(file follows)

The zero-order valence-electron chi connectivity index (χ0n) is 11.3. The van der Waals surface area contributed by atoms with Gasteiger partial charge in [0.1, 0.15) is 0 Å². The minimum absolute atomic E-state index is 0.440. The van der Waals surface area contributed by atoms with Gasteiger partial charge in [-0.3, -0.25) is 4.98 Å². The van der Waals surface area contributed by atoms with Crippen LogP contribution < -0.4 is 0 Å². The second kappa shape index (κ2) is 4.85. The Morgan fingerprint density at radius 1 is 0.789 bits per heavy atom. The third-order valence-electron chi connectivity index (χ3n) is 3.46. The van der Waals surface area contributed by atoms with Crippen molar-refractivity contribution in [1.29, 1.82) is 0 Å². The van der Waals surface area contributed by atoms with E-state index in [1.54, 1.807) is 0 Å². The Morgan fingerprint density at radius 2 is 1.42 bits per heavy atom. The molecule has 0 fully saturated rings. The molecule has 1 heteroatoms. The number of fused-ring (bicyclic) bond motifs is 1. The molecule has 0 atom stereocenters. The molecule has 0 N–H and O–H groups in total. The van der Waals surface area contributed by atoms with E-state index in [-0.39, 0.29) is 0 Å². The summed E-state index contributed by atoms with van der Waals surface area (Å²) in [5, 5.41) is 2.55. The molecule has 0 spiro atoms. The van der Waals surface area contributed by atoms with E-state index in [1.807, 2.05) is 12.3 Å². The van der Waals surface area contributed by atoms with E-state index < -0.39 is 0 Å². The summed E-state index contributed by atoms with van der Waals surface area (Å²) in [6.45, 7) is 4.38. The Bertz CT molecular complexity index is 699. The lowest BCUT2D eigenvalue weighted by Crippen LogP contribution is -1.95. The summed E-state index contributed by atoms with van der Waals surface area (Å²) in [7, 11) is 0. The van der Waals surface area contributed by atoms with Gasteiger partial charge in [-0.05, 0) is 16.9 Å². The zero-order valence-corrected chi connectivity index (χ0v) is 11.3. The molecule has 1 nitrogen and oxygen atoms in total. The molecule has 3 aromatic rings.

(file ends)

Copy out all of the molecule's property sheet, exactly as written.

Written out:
The zero-order valence-electron chi connectivity index (χ0n) is 11.3. The van der Waals surface area contributed by atoms with Gasteiger partial charge in [0.1, 0.15) is 0 Å². The minimum absolute atomic E-state index is 0.440. The van der Waals surface area contributed by atoms with Gasteiger partial charge in [-0.3, -0.25) is 4.98 Å². The van der Waals surface area contributed by atoms with Crippen LogP contribution < -0.4 is 0 Å². The second kappa shape index (κ2) is 4.85. The Morgan fingerprint density at radius 1 is 0.789 bits per heavy atom. The third-order valence-electron chi connectivity index (χ3n) is 3.46. The van der Waals surface area contributed by atoms with Crippen molar-refractivity contribution in [1.29, 1.82) is 0 Å². The van der Waals surface area contributed by atoms with E-state index in [1.54, 1.807) is 0 Å². The Morgan fingerprint density at radius 2 is 1.42 bits per heavy atom. The molecule has 0 fully saturated rings. The molecule has 1 heteroatoms. The number of fused-ring (bicyclic) bond motifs is 1. The molecule has 0 atom stereocenters. The molecule has 0 N–H and O–H groups in total. The van der Waals surface area contributed by atoms with E-state index in [-0.39, 0.29) is 0 Å². The summed E-state index contributed by atoms with van der Waals surface area (Å²) in [5, 5.41) is 2.55. The molecule has 0 spiro atoms. The van der Waals surface area contributed by atoms with E-state index in [1.807, 2.05) is 12.3 Å². The van der Waals surface area contributed by atoms with E-state index < -0.39 is 0 Å². The summed E-state index contributed by atoms with van der Waals surface area (Å²) in [6.45, 7) is 4.38. The Bertz CT molecular complexity index is 699. The lowest BCUT2D eigenvalue weighted by Crippen LogP contribution is -1.95. The summed E-state index contributed by atoms with van der Waals surface area (Å²) in [7, 11) is 0. The van der Waals surface area contributed by atoms with Gasteiger partial charge in [-0.05, 0) is 16.9 Å². The zero-order valence-corrected chi connectivity index (χ0v) is 11.3. The molecule has 1 nitrogen and oxygen atoms in total. The molecule has 3 aromatic rings.